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Chess Life’s U.S. Championship Preview Print E-mail
By IM Greg Shahade   
April 16, 2009
Alexander Onischuk is given a 16% chance to win the U.S. Championship by IM Greg Shahade. Photo by Cathy Rogers
GM Yury Shulman will be defending his 2008 U.S. Championship crown in St. Louis, but with a world championship contender gunning for him, how realistic are his repeat chances? IM Greg Shahade assesses the field for Chess Life.


(55% chance that one of these three wins the event)

I give him the number one spot mainly for his fighting spirit and tenacity. His average result may be below Kamsky’s but I think he wins the event a bit more often. Another factor towards ranking him #1 is that I'd give him the edge over everyone if it goes to tiebreaker.
Chance of winning: 20%

One of the top players in the world, coming off a world championship match loss to Topalov. His chances to win are great, but I ranked him slightly below Nakamura due to Hikaru’s tendencies towards uncompromising chess. Also can he bring his “A” game to this event after recently playing for the world championship?
Chance of winning: 19%

I have him only slightly behind Nakamura and Kamsky. Onischuk is an extremely solid and classical player, and recently won the powerful Moscow Open.
Chance of winning: 16% 


(Very good winning chances. Give this group about a 26% chance to win)

GM Yury Shulman: The defending champion is surely the class of this group. He plays fighting and uncompromising chess and it would surprise no one to see a repeat winner.  (12%)

GM Alexander Shabalov: This three-time champion is highly ranked for similar reasons that I ranked Nakamura above Kamsky. He could have a disastrous tournament, but his tendency towards taking risks plays out well when the goal is first place. Winning the tournament or a 50%/minus score are both possible. (8%)

GM Varuzhan Akobian: Because of his relative youth, strength and activity level, his chances should be reasonable, although I suspect the top three still outclass him a little bit. (6%)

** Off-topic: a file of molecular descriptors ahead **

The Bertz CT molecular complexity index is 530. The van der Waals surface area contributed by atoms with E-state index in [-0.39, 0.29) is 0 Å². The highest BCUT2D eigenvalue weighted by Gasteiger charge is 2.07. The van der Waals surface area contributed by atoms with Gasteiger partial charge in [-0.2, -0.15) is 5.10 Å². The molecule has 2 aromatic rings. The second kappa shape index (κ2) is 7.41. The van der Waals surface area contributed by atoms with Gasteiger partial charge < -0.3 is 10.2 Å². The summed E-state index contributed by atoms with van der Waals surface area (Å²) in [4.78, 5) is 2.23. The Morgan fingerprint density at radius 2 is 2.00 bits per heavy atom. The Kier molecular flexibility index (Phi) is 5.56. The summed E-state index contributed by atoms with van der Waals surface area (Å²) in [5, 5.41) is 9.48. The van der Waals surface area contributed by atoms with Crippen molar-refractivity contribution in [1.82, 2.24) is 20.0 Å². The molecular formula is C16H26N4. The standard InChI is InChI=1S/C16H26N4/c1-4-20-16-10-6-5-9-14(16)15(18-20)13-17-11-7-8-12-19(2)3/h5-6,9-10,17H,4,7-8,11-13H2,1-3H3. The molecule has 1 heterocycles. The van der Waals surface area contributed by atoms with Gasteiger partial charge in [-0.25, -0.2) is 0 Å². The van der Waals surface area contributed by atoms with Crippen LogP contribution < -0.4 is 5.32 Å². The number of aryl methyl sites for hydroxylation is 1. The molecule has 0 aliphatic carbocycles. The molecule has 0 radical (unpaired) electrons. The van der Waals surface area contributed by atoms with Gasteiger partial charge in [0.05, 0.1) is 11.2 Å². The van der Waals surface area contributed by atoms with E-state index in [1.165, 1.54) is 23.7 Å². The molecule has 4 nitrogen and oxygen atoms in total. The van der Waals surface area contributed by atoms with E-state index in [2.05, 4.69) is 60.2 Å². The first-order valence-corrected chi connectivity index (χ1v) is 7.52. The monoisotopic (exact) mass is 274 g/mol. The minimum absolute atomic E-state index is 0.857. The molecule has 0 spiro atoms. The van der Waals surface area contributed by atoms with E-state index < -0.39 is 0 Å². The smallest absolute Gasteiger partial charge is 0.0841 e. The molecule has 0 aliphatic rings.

These are mostly very strong players who in their prime would have been top contenders but now are behind a
few guys at the top. They all are capable of big performances if the cards break right (18%)

GM Larry Christiansen: Relatively out of practice, but his fighting spirit may give him better chances than most. Just a few years ago he had a very good U.S. championship performance in a similar situation. Also won Linares in 1981!

GM Jaan Ehlvest: This former #6 player in the world is still very strong, but he’ll have a tough time these days against the top guys.

GM Gregory Kaidanov: Despite being a dominant force in the ’90s, he somehow has never won a U.S. championship. Given that he’s relatively inactive now, it seems like a bit of a gamble to predict this will be the first.

GM Joel Benjamin: Also relatively inactive, except when it comes to answering e-mails at Chess Life Online. Benjamin mentioned in an article a few years ago that he’s on a “no draw” kick and this obviously helps when it comes to winning events.

GM Julio Becerra: He’s dominated the U.S. Chess League for four seasons now. Unfortunately I’ve never seen him
perform especially well in such a strong field, but his many fans from Miami will be hoping he can do it.

GM Ildar Ibragimov:
Very inactive and it has shown in his recent results. Ildar is a very creative player, so he always has a chance. However, in the few events he has played in the past few years his rating has dropped about 50 points.


But not impossible!  2%

GM Josh Friedel: Friedel earned his GM title at the 2008 U.S. Championship, but he still has to prove himself a bit before he’s considered to be on the same level as some of the longtime American greats. A plus score would be a solid result still. He’s completely uncompromising so I’d give him the highest chance in this group.